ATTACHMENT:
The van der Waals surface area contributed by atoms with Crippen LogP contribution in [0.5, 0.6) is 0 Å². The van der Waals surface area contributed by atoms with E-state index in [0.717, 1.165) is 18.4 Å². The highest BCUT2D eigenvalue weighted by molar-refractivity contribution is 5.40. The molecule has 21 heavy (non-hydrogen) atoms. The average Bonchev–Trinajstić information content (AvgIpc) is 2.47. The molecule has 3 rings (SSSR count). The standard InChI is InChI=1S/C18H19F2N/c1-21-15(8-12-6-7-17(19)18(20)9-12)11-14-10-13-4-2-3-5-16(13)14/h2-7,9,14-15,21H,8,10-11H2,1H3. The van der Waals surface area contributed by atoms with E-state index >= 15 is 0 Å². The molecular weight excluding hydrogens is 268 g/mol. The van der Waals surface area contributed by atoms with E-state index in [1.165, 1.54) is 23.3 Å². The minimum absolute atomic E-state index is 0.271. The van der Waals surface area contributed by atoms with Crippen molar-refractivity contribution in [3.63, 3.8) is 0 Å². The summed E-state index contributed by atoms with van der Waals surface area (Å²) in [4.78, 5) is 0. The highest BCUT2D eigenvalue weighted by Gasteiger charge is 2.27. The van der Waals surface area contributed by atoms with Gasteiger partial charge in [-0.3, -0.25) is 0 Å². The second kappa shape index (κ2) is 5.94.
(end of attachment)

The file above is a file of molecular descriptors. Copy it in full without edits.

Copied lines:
The van der Waals surface area contributed by atoms with Crippen LogP contribution in [0.5, 0.6) is 0 Å². The van der Waals surface area contributed by atoms with E-state index in [0.717, 1.165) is 18.4 Å². The highest BCUT2D eigenvalue weighted by molar-refractivity contribution is 5.40. The molecule has 21 heavy (non-hydrogen) atoms. The average Bonchev–Trinajstić information content (AvgIpc) is 2.47. The molecule has 3 rings (SSSR count). The standard InChI is InChI=1S/C18H19F2N/c1-21-15(8-12-6-7-17(19)18(20)9-12)11-14-10-13-4-2-3-5-16(13)14/h2-7,9,14-15,21H,8,10-11H2,1H3. The van der Waals surface area contributed by atoms with E-state index >= 15 is 0 Å². The molecular weight excluding hydrogens is 268 g/mol. The van der Waals surface area contributed by atoms with E-state index in [1.165, 1.54) is 23.3 Å². The minimum absolute atomic E-state index is 0.271. The van der Waals surface area contributed by atoms with Crippen molar-refractivity contribution in [3.63, 3.8) is 0 Å². The summed E-state index contributed by atoms with van der Waals surface area (Å²) in [4.78, 5) is 0. The highest BCUT2D eigenvalue weighted by Gasteiger charge is 2.27. The van der Waals surface area contributed by atoms with Gasteiger partial charge in [-0.3, -0.25) is 0 Å². The second kappa shape index (κ2) is 5.94.